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Messages - loki13

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General Board / Re: Are Lawyers Getting Dumber Aritcle?
« on: August 24, 2015, 12:27:33 PM »
"the test isn't any different" It has changed SIGNIFICANTLY (even in the last few years) heck that's like saying that the GED didn't get harder (it did too) its par for the course.

As for the other schools, they didn't exist back then for the most part (especially not the online ones, kind of hard to have online schools pre internet)

Snakes formerly known as Pie-

Your antecedent is unclear. I assume you mean that the LSAT has changed significantly to be made harder. Since you have made this assertion, please provide a citation that I might verify it. While doing so, please provide an explanation as to why, concurrent with the decline in applicant LSAT scores, and overall test takers, and overall applications, there has been a decline in applicant uGPAs (while, overall, uGPAs have been trending up).

I don't doubt that people can justify any act, but I am glad you get what I was trying to say (even if it took awhile to get there) My point is that the MAJORITY of immigration attorneys I know do that, and I know law school Profs who get mad if you even question the idea of it.

Snakes formerly known as Pie,

I am not sure where you would get the information that a majority (either capitalized or uncapitalized) of immigration attorneys behave in such a manner. Of course, you have the qualification that it is the attorneys that you know- do unethical people gravitate toward one another? :P

General Board / Re: Are Lawyers Getting Dumber Aritcle?
« on: August 22, 2015, 10:20:32 AM »
"But yeah admissions are lower and more lower tier schools out there. That much is true. But those at Harvard are no dumber today than those from Harvard when boomers were enrolled listening to Madonna and getting excited about having theater tickets to Top Gun."

You're partially correct but draw the wrong inference. LSAT scores and uGPAs for average candidates are dropping, as are the number of overall applicants. But, for the most part, the number of schools has stayed the same.

So, sure, your average Harvard Law Grad will be roughly the same. But it's at outside of the T100 where those differences are the most acute. The incoming students, on average, performed worse on the LSAT and in UG (per uGPA). Check out some historical figures for random schools from 2010-14 for incoming classes... it's not pretty.

The test isn't any different- it's the people sitting for it. It's natural supply and demand. The schools need to fill seats, so they are lowering their standards. Ideally, law school will become a more attractive option again, and this problem will self-correct. Or, in another ideal solution, many of the worst law schools will just go under.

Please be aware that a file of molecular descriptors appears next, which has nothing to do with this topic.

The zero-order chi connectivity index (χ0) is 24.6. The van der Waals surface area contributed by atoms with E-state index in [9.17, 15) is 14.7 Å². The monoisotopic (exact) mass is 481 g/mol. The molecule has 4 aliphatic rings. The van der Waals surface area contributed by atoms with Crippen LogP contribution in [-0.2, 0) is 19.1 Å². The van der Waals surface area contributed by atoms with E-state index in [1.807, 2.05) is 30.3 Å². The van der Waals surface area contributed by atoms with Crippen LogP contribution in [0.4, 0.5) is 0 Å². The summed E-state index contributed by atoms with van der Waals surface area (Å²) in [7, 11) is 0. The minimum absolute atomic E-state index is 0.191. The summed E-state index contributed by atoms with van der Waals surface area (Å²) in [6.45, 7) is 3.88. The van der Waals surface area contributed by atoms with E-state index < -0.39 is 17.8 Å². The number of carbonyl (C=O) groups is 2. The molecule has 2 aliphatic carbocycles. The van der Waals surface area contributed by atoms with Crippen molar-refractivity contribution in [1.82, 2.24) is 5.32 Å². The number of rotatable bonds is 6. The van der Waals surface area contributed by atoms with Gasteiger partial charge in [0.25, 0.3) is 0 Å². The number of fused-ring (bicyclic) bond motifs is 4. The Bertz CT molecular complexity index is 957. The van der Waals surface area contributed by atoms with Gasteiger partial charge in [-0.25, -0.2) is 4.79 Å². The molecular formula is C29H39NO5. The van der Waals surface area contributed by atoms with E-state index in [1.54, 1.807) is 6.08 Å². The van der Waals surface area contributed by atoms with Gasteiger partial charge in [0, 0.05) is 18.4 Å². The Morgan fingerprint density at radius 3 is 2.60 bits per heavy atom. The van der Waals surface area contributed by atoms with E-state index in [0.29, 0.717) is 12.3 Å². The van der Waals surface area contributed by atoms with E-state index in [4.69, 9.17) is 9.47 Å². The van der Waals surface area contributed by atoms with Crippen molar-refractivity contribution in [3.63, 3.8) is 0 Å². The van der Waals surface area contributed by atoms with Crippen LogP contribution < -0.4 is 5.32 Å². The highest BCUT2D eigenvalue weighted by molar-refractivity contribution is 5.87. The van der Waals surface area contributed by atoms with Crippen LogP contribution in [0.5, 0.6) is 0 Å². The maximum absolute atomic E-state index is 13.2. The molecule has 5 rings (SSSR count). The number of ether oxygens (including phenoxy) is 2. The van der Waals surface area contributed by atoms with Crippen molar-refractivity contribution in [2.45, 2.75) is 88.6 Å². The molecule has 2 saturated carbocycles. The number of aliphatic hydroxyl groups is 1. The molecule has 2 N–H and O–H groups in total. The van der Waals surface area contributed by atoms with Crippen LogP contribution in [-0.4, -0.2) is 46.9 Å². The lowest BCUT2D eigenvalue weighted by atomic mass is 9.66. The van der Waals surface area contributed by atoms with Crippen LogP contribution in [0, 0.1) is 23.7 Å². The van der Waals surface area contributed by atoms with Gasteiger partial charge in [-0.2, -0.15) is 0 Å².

you understand me in part and misunderstand in another. I agree that going to court (for anything) is a good idea. Make your good faith arguments.
I am talking about lawyers who give advise to AVOID court/arrest/etc. They are out there and very open about it. Replace with any other non legal act and its that simple. People who are still confused WANT to be confused on it.

I'm still confused by Artist formerly known as Pie. First, your continued use of the phrase "non-legal" is carrying a lot of freight, as you appear to be conflating civil and criminal infractions (malum in se and malum prohibitum). Second, you aren't being specific, at all, as to what you are alleging, or what the fact pattern could be. Facts can make a huge difference. Third, ethical rules do matter- they are not "justifications." Rules regarding, inter alia, confidentiality. 

So let's take an easy example culled from your fear of undocumented individuals in America. A student from England has overstayed their student visa, and is currently working in a bar in New York City. She goes to an immigration attorney. What advise, if any, would it be acceptable, in your mind for this attorney to give? Why? Refer, if necessary, to relevant rules in your jurisdiction or the Model Rules.

Now, contrast that situation to this one- a business owner goes to an attorney regarding a tax issue. During the course of the conversation, the attorney learns that the business owner is non-compliant with a local ordinance (which is an entirely separate issue). To comply with this local ordinance (which only involves the spacing of his buildings on his property) would require millions and millions of dollars to rebuild, while his business could not operate, costing millions more. In your analysis, what can this attorney ethically do? Why? Refer, if necessary, to relevant rules in your jurisdiction or the Model Rules.

I'm really curious- after all, real life isn't always so neat. Now, if your argument was that immigration attorneys (but not others?) were lying in court, I would completely agree with you, but now I am even more confused as to what your point really is.

I mentioned these counter theories which I why I stressed the non legal act part of it. Helping to further a non legal act violates prof procedure.
Any deeper analysis is just justification.

What? Seriously, I don't understand your point. Let's take an easy example. How about a foreclosure. Let's say we have two "bad" actors in a judicial foreclosure state-
A bank that, arguably, doesn't have requisite standing at the beginning of the case. (Issues with the note)
A borrower that hasn't been paying.